For example, a recent survey found that 56 percent of researchers use ultracentrifugation for isolating exosomes, Duke's Huang said, but "[w]hile ultracentrifugation has proven to be an effective method for isolating exosomes, it is time-consuming, expensive, [and] demanding [because] highly training personnel are needed, and [it] has limited purity and yield."

High centrifugal forces used in ultracentrifugation have been shown "to cause exosome fusion, promote coagulation, and alter the properties and functions of the exosomes that are measured during downstream analysis," he added.

As an alternative to ultracentrifugation, Cho and her colleagues are developing a liquid biopsy-based lab-on-a-disc that incorporates centrifugal force and nanoporous membranes in isolating and identifying extracellular vesicles that carry potentially important biomarkers of cancer in urine.

Also, Huang and his colleagues at Duke are working with the Massachusetts Institute of Technology, the Magee-Womens Research Institute at the University of Pittsburgh, and Nanyang Technological University to develop a point-of-care prototype that combines acoustics with microfluidics to separate the exosome particles from blood, accelerating the potential for future liquid biopsy tests that could detect a broad range of medical conditions.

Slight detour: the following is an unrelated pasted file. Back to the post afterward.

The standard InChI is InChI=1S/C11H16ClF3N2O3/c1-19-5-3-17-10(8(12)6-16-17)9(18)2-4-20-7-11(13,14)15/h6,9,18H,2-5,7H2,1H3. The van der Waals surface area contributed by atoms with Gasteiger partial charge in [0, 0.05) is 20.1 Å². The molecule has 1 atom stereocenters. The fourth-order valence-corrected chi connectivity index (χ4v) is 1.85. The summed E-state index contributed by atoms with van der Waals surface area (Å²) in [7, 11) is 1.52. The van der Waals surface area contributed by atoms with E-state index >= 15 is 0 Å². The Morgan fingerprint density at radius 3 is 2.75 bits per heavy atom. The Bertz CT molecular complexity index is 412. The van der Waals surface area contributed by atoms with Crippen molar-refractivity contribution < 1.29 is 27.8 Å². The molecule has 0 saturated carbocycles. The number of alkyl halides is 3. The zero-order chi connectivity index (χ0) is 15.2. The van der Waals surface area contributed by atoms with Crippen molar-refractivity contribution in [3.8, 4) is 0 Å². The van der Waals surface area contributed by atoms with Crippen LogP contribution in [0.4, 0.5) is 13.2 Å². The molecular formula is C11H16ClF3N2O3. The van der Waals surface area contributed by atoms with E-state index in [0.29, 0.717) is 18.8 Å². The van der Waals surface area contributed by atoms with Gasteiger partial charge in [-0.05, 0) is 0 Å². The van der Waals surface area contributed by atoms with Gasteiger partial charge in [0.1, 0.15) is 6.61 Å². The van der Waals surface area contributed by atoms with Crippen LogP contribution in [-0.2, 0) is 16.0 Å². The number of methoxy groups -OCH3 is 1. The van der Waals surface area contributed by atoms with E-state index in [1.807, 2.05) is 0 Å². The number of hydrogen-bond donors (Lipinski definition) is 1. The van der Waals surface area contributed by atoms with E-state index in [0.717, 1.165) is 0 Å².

They are developing the device for early detection of cancers, neurodegenerative diseases, cardiovascular diseases, kidney disease, and liver disease.

In a study published in the Proceedings of the National Academy of Sciences in August, the researchers described a device that uses a combination of microfluidics and sound waves to isolate the exosomes from blood.

They hope to eventually use the technology as the basis for a portable device that could analyze patient blood without requiring lab processing and without requiring ultracentrifugation.